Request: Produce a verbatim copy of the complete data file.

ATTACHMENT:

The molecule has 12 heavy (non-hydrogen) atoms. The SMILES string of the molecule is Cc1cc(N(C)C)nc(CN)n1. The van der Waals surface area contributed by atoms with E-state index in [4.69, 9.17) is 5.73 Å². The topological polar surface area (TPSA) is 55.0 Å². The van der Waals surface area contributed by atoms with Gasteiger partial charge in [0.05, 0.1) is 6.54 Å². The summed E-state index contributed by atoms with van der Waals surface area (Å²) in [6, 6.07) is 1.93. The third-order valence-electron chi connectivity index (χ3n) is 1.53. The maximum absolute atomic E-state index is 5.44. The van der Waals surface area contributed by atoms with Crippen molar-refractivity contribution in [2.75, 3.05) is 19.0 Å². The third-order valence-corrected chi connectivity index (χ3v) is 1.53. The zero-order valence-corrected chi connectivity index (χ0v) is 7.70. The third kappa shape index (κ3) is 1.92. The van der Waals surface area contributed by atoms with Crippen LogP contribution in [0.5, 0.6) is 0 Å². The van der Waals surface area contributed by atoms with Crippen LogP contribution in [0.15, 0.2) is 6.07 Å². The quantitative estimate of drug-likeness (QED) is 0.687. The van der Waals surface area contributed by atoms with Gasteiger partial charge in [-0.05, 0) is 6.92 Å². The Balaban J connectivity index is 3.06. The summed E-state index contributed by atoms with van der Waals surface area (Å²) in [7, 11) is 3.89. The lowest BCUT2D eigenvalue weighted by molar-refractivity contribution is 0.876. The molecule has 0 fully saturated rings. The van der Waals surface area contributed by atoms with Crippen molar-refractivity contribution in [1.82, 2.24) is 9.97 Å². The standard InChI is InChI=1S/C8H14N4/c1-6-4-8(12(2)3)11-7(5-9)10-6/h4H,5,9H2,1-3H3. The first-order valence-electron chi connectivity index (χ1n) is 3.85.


The molecule has 12 heavy (non-hydrogen) atoms. The SMILES string of the molecule is Cc1cc(N(C)C)nc(CN)n1. The van der Waals surface area contributed by atoms with E-state index in [4.69, 9.17) is 5.73 Å². The topological polar surface area (TPSA) is 55.0 Å². The van der Waals surface area contributed by atoms with Gasteiger partial charge in [0.05, 0.1) is 6.54 Å². The summed E-state index contributed by atoms with van der Waals surface area (Å²) in [6, 6.07) is 1.93. The third-order valence-electron chi connectivity index (χ3n) is 1.53. The maximum absolute atomic E-state index is 5.44. The van der Waals surface area contributed by atoms with Crippen molar-refractivity contribution in [2.75, 3.05) is 19.0 Å². The third-order valence-corrected chi connectivity index (χ3v) is 1.53. The zero-order valence-corrected chi connectivity index (χ0v) is 7.70. The third kappa shape index (κ3) is 1.92. The van der Waals surface area contributed by atoms with Crippen LogP contribution in [0.5, 0.6) is 0 Å². The van der Waals surface area contributed by atoms with Crippen LogP contribution in [0.15, 0.2) is 6.07 Å². The quantitative estimate of drug-likeness (QED) is 0.687. The van der Waals surface area contributed by atoms with Gasteiger partial charge in [-0.05, 0) is 6.92 Å². The Balaban J connectivity index is 3.06. The summed E-state index contributed by atoms with van der Waals surface area (Å²) in [7, 11) is 3.89. The lowest BCUT2D eigenvalue weighted by molar-refractivity contribution is 0.876. The molecule has 0 fully saturated rings. The van der Waals surface area contributed by atoms with Crippen molar-refractivity contribution in [1.82, 2.24) is 9.97 Å². The standard InChI is InChI=1S/C8H14N4/c1-6-4-8(12(2)3)11-7(5-9)10-6/h4H,5,9H2,1-3H3. The first-order valence-electron chi connectivity index (χ1n) is 3.85.